Cyber SecurityPrivacy

Automated tool to find 100 Zoom meeting IDs per hour

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Security researchers have developed an automated tool which can find around 100 Zoom meeting IDs in an hour and information of almost 2,400 Zoom meetings in a single day of scans.

The program known as zWarDial was developed by security professional Trent Lo and members of a security meetup group, SecKC. The program can automatically guess Zoom meeting IDs, which are nine to 11 digits long, and obtain information about those meetings.

An instance of zWarDial can also successfully determine a legitimate meeting ID 14 percent of the time. In a single day scan performed by the zWarDial including 2,400 upcoming or recurring Zoom meetings the program also extracted a meeting’s Zoom link, date and time, meeting organizer, and meeting topic.

The security researchers at Check Point Research stated in January that Zoom had applied a new feature that would block repeated attempts to scan for meeting IDs due to their own disclosure of a way to identify valid Zoom meeting IDs. zWarDial routed the searches via Tor in order to avoid the Zoom’s blocking.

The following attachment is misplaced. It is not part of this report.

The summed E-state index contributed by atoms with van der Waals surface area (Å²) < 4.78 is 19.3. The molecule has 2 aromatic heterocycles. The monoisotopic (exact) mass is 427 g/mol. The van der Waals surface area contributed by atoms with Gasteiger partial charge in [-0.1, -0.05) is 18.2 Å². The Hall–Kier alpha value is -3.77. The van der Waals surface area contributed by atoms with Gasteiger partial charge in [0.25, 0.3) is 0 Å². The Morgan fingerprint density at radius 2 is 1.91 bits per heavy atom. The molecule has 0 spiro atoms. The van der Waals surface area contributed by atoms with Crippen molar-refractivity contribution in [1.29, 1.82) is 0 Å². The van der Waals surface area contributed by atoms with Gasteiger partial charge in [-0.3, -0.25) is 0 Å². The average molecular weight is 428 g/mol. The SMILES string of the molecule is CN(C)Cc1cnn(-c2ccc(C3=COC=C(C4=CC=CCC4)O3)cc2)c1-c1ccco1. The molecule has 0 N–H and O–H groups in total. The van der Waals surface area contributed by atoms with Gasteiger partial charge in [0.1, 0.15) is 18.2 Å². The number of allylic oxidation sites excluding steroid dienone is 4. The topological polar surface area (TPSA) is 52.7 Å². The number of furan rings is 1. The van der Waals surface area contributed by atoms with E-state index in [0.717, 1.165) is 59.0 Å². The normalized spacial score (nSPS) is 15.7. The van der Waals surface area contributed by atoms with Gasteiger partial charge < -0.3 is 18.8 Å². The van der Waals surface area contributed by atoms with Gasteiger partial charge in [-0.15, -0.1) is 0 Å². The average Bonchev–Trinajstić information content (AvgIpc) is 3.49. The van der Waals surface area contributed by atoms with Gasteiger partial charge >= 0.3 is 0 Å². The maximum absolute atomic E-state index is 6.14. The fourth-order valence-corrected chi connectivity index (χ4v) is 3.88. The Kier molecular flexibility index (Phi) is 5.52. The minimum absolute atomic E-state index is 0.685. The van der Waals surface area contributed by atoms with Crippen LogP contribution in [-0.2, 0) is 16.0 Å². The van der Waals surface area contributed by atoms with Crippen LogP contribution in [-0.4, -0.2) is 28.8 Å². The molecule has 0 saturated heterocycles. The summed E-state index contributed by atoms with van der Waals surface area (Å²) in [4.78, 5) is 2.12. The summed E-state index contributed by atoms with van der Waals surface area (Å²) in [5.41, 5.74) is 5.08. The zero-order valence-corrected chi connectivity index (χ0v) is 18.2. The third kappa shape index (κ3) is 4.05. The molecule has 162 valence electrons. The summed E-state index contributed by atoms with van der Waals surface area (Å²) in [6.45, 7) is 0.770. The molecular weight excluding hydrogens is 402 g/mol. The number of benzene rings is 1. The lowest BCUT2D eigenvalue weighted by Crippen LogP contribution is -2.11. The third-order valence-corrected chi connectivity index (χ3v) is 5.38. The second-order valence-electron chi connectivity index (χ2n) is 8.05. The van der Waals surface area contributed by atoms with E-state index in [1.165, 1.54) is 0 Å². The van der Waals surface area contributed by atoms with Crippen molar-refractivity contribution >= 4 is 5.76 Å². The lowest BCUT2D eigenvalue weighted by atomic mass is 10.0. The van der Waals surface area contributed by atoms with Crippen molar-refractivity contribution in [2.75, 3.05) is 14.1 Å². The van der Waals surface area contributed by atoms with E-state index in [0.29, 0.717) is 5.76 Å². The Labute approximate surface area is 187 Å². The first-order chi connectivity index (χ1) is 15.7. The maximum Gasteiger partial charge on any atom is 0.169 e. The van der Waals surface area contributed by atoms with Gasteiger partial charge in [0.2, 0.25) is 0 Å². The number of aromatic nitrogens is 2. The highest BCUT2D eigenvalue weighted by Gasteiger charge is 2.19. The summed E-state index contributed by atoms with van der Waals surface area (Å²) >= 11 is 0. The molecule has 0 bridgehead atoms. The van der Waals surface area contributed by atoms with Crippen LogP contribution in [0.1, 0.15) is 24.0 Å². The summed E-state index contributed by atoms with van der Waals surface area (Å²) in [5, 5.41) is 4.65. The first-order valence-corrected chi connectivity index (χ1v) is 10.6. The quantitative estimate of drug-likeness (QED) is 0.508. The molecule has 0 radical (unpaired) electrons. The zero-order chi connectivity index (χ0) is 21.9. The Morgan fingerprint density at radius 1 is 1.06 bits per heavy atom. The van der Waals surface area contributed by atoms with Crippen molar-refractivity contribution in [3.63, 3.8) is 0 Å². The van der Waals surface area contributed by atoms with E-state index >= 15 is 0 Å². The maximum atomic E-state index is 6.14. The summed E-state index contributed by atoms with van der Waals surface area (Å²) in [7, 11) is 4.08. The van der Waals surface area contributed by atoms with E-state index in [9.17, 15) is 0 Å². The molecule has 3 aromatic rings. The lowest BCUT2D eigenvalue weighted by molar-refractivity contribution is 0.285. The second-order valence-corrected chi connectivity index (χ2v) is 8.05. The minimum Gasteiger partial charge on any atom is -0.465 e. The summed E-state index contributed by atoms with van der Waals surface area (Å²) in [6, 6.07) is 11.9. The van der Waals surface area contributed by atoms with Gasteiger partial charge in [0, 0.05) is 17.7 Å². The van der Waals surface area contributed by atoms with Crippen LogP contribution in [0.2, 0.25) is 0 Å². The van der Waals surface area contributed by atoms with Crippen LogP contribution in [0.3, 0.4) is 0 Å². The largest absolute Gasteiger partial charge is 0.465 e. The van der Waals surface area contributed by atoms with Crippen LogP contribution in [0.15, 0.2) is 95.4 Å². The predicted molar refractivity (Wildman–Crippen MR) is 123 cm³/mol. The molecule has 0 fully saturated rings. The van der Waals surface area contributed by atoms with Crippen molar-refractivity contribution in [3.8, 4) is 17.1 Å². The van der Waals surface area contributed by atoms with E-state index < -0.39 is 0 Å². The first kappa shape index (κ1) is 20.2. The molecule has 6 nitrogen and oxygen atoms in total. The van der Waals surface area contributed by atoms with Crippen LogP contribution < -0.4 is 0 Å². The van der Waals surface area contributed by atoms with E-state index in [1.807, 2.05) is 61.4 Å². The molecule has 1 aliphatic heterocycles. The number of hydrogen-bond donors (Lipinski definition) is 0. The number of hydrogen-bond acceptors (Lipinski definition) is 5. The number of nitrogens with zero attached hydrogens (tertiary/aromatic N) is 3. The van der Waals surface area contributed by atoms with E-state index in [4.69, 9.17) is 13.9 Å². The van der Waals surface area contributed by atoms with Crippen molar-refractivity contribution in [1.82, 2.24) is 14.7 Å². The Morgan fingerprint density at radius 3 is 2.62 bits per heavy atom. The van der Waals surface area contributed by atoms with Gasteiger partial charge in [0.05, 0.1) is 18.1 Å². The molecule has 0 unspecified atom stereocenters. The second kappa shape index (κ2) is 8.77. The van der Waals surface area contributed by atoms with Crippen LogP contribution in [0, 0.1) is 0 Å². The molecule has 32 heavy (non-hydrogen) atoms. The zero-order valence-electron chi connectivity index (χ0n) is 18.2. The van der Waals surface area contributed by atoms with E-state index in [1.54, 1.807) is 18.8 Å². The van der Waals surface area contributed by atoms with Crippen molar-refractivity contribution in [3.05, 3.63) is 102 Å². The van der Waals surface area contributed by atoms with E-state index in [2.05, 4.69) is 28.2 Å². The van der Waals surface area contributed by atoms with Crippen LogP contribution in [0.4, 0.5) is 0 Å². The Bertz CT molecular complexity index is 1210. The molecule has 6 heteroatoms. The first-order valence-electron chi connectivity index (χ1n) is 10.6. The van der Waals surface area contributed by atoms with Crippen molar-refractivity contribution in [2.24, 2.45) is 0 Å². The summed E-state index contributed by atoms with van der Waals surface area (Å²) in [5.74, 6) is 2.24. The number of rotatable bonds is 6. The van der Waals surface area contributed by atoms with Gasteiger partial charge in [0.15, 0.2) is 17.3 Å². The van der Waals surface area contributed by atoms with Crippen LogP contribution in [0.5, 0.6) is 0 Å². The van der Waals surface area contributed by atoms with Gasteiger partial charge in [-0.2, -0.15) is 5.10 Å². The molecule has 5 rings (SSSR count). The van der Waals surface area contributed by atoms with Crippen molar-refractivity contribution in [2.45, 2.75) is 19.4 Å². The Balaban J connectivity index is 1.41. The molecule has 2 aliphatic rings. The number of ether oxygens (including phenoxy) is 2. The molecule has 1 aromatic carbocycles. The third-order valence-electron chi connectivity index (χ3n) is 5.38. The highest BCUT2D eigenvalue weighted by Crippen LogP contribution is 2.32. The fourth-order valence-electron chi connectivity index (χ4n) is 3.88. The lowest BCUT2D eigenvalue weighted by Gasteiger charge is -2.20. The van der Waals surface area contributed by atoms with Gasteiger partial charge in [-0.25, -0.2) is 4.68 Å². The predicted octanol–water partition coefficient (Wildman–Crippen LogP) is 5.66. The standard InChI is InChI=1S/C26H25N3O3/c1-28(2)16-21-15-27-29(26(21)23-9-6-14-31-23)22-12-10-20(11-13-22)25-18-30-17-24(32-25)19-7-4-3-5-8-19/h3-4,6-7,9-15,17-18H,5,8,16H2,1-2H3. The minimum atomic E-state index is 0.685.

But it is important to note that zWarDial is unable to find meetings which are protected by passwords. According to Zoom, passwords for news meetings have been enabled by default last year and this password protects new meetings, instant meetings, and meetings accessed by manually entering a meeting ID. So, any meeting IDs found by zWarDial suggests that many Zoom meetings still doesn’t use a password.

Zoom suggests all users to make use of a strong password for all of their meetings to make sure that an uninvited party does not join the meeting.

In order to password-protect your meetings in Zoom, go to “Meetings” tab, click the “Edit” button under your personal meeting ID, check the “Require meeting password” checkbox, and then enter a password to use for your meetings.

The number of users in Zoom have rapidly increased in view of the COVID-19 pandemic when millions of people have opted to work from home.

Remesh Ramachandran
Security Researcher & Consultant for the Government, Enthusiast, Malware Analyst, Penetration Tester He has been a successful participant in various bug bounty programs and discovered security flaws on major websites. He occasionally performs training and security assessments for various government, non-government and educational organizations.

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